“Just as flow is a prerequisite for mastery in a craft, profession, or art, so too with learning. Students who get into flow as they study do better, quite apart from their potential as measured by achievement tests.” – Daniel Goleman in Emotional Intelligence
“True happiness is not at all expensive. It depends upon that natural spring of beauty and of life, harmony of relationship. Ambition pursues its own path of self-seeking by breaking this bond of harmony, digging gaps, creating dissension. Selfish ambition feels no hesitation in trampling under foot the whole harvest field, which is for all, in order to snatch away in haste that portion which it craves. Being wasteful it remains disruptive of social life and the greatest enemy of civilization.” | Read the full lecture >>
Source: Rabindranath Tagore in “Robbery of the soil” (Calcutta University, 1922), posted by Tony Mitra on a blog “Exploring citizens duty on food security, environmental sustainability, covid and freedom issues” (27 September 2015) https://www.tonu.org/tag/robbery-of-the-soil/ Date visited: 12 January 2021
Ideally in a very profound way – the way families have shared music for thousands of years, and long before music became a commodity:
So it’s a rainy day in 2050 and you and your friends decide you’d like to see a concert. […] Emmy Parker, a cultural futurist and former brand manager for synthesizer maker Moog Music, said that the future could also allow us to experience music and sound in a very profound way, the way families have shared music for thousands of years, and long before “music” became a commodity.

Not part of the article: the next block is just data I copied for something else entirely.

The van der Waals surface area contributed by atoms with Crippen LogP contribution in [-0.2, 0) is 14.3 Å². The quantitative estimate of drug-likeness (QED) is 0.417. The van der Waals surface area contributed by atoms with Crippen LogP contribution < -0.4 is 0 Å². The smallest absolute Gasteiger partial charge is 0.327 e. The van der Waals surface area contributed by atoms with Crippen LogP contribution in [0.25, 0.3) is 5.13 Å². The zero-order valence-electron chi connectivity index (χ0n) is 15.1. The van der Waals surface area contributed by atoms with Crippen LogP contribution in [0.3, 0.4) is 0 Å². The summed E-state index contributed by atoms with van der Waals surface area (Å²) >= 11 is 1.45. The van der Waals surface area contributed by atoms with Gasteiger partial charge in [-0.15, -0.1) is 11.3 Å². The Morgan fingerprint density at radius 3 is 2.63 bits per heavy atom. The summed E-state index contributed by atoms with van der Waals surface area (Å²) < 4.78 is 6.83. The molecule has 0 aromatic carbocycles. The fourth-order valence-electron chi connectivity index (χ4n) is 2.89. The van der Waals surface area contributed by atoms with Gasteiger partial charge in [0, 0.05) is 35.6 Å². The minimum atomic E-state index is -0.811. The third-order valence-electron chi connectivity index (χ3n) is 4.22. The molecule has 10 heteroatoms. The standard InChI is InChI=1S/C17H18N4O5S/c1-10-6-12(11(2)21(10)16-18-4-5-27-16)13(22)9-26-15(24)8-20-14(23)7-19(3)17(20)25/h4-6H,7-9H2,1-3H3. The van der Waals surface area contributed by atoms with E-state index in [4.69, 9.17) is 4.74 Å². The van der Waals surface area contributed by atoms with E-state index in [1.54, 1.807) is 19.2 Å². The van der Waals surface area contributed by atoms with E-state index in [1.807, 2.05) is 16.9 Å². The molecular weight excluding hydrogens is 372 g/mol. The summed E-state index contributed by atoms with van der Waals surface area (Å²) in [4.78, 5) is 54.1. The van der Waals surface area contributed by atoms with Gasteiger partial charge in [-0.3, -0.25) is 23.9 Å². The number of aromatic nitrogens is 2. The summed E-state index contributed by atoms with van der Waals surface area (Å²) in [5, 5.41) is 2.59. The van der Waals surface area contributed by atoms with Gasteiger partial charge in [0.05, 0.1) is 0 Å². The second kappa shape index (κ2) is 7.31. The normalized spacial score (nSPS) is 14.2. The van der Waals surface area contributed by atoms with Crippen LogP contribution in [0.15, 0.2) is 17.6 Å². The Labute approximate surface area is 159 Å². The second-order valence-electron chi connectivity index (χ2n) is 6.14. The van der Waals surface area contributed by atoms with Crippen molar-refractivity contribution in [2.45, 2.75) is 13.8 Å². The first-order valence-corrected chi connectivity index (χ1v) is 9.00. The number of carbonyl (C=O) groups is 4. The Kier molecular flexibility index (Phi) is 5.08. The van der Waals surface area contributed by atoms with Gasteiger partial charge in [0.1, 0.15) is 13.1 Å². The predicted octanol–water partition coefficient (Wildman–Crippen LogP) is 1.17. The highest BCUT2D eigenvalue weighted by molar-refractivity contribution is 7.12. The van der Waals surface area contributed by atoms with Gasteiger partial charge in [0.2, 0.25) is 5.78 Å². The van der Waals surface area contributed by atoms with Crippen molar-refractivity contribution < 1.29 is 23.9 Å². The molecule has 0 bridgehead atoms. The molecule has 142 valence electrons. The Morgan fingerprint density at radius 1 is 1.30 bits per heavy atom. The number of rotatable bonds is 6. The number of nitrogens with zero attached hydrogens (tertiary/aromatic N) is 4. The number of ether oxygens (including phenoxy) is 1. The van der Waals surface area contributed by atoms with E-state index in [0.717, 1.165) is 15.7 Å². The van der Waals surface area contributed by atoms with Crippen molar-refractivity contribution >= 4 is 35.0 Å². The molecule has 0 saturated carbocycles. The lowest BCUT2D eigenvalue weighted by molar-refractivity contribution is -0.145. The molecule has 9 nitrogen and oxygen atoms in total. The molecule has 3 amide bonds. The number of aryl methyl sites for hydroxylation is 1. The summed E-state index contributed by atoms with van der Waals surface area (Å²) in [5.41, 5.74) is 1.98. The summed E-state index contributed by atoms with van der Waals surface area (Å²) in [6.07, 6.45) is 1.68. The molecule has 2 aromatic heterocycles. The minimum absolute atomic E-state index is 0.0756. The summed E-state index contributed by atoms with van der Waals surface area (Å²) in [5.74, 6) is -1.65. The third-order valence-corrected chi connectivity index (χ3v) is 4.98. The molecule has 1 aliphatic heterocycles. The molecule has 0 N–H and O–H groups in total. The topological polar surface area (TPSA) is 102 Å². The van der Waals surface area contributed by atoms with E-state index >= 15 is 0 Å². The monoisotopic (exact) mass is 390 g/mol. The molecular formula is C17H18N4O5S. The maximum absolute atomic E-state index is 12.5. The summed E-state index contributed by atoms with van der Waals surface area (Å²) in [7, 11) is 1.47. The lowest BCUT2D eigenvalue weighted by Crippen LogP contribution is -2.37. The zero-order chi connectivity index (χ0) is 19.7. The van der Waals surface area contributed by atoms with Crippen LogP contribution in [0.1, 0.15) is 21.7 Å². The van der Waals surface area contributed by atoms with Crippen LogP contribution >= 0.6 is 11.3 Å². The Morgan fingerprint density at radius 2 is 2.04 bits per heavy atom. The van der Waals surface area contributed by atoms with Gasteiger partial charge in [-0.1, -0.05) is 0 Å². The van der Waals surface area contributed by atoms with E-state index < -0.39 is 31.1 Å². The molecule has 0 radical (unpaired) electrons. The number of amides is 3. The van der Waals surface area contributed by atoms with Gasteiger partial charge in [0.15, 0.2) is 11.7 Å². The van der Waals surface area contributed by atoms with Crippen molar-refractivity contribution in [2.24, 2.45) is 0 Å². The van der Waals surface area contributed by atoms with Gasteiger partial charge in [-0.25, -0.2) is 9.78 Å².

“How can we expand that simple idea, which has been on planet Earth probably for 150,000 years, that we play music together to, number one, connect with each other?” said Parker.
19:40 we play music together, to connect to our higher self or God or universe; to our ancestors, to bring us back to another time and place […] very similar to a time traveler.
We use to heal our minds, our hearts and spirit, and our body, and connect to each other, to our families.
Kabir was essentially a poet and musician: rhythm and harmony were to him the garments of beauty and truth. Hence in his lyrics he shows himself to be, like Richard Rolle, above all things a musical mystic. Creation, he says again and again, is full of music: it is music. At the heart of the Universe “white music is blossoming”: love weaves the melody, whilst renunciation beats the time. It can be heard in the home as well as in the heavens; discerned by the ears of common men as well as by the trained senses of the ascetic. Moreover, the body of every man is a lyre on which Brahma, “the source of all music,” plays.
Everywhere Kabir discerns the “Unstruck Music of the Infinite”—that celestial melody which the angel played to St. Francis, that ghostly symphony which filled the soul of Rolle with ecstatic joy.
Listen to Tagore: Unlocking Cages: Sunil Khilnani tells the story of the Bengali writer and thinker Rabindranath Tagore: https://bbc.in/1KVh4Cf >> The acclaimed BBC 4 podcast series titled Incarnations: India in 50 Lives has also been published in book form (Allen Lane).
“I was moved by how many of these lives pose challenges to the Indian present,” he writes, “and remind us of future possibilities that are in danger of being closed off.”1
Notes & references
Sunil Khilnani quoted in a review by William Dalrymple in The Guardian, 14 March 2016[↩]